When to Read Was to Write
- Used Books: Marking Readers in Renaissance England by William Sherman
Pennsylvania, 259 pp, £29.50, April 2008, ISBN 978 0 8122 4043 6
The ideal reader is all mind. Swept up in a virtual universe, she no longer notices hunger, heat or cold. Real readers are different. They need eyes to see the page and hands to turn it. Some lick their thumbs; others, like Sheridan’s Lady Slattern, ‘cherish their nails for the convenience of making marginal notes’. Some leave distracting, even disgusting residues. Andrew Lang wrote in 1905 about reading Ann Radcliffe:
The thick double-columned volume in which I peruse the works . . . belongs to a public library. It is quite the dirtiest, greasiest, most dog’s-eared, and most bescribbled tome in the collection. Many of the books have remained, during the last hundred years, uncut, even to this day, and I have had to apply the paper knife to many an author, from Alciphron (1790) to Mr Max Müller, and Dr Birkbeck Hill’s edition of Bozzy’s Life of Dr Johnson. But Mrs Radcliffe has been read diligently, and copiously annotated.
Lang was typical in situating this battle of the books in the library. As the historian Armando Petrucci has shown, the rise of the public library meant the fall of the reader’s body: under the librarian’s eye, tables support only books, not feet; dust jackets are encased in plastic covers. At the entrances to rare-book rooms, bags are searched for food, pens are confiscated, hands are gloved. And as H.J. Jackson pointed out in Marginalia: Readers Writing in Books, one result of the growth in the number of ‘career library books’ that remain in reading-rooms from which drink or even ink is excluded is that we are left with a thinner record of reader-response. Some of the research for William Sherman’s Used Books: Marking Readers in Renaissance England was conducted in Cambridge University Library, where every desk bears a sign reading ‘Marking of Books is Forbidden’, many of them imaginatively defaced. When I worked there at around the same time, the surface I reread most regularly was the wall of the women’s toilets on which someone had expanded ‘UL’ to ‘Underwater Lycra’.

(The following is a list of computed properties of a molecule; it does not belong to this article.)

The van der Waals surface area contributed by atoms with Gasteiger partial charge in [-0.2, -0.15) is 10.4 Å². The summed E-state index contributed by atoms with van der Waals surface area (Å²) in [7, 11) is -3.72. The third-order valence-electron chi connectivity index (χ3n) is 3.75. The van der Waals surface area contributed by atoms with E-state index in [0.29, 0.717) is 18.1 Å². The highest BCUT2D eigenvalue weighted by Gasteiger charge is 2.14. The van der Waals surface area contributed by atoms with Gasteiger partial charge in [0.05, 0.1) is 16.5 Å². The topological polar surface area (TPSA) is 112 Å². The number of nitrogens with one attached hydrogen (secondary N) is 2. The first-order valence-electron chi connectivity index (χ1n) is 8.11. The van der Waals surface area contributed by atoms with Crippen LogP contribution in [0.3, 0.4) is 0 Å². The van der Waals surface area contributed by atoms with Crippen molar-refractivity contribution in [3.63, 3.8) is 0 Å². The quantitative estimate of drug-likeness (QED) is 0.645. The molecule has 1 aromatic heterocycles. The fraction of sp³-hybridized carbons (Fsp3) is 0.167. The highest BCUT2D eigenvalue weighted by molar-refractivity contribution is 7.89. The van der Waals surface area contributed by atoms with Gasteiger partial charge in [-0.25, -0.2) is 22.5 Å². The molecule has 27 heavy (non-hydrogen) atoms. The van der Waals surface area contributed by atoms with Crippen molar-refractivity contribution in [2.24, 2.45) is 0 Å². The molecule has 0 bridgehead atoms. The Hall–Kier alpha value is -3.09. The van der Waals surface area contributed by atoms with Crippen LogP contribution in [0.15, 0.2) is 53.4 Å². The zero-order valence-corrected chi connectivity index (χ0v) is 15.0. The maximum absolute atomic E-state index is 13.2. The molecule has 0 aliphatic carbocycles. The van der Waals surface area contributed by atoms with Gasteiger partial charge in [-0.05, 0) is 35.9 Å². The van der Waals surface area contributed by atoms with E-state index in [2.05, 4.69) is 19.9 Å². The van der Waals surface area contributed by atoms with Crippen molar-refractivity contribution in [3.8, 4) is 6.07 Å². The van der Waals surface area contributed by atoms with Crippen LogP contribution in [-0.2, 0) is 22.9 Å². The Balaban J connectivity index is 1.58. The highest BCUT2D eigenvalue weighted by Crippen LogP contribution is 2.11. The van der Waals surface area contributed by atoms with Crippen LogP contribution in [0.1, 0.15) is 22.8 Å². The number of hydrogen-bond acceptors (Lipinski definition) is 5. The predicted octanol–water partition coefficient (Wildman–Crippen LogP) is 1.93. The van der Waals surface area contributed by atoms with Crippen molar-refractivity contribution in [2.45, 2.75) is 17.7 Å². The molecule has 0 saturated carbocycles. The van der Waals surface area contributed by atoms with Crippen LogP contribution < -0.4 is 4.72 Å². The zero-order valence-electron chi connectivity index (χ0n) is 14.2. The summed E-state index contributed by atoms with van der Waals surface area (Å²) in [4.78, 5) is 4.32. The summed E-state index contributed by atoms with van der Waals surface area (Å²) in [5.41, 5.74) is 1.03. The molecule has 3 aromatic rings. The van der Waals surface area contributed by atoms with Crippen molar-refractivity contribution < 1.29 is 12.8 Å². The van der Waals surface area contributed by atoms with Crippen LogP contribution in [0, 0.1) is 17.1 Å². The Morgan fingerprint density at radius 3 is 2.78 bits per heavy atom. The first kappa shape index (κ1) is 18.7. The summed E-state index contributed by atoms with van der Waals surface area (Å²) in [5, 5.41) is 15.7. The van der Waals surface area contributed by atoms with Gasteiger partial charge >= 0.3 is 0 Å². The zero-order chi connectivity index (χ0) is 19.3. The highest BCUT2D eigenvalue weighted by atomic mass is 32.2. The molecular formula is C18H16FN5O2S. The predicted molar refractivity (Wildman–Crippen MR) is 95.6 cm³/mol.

Today, inscribing any medium other than the blank page – whether a toilet wall or a printed book – is frowned on just as much as whistling in the reading-room. The taboo on graffiti reflects characteristically modern ideologies of cleanliness and bodily self-control. The taboo on marginalia, however, reveals a new model of reading. Our culture celebrates receptivity, a willingness to be marked by texts; in early modern England, though, this would have looked more like passivity, a failure to make a mark. In the world Sherman describes, readers were not just permitted but expected to annotate. Far from teaching children the self-restraint needed to keep their grubby hands off desks and textbooks, schoolmasters taught them elaborate notational systems for use in margins.
To read implied to write. Marginalia often dwarfed the host to which they played parasite: one copy of a 1500 edition of Aristotle’s Posterior Analytics crams 59,600 words of annotation into 68 pages; one 1516 Bible has 1200 manuscript words per page. When Heidi Brayman Hackel went through 150 copies of Sidney’s Arcadia, she found that almost three-quarters of them contained readers’ marks. This is not to say that they contained what we would recognise as marginalia, however. ‘Pens are not the only objects that have left impressions in these books,’ Sherman quotes her as saying: ‘pressed flowers survive in two volumes, and the rust outlines of pairs of scissors in two other copies.’
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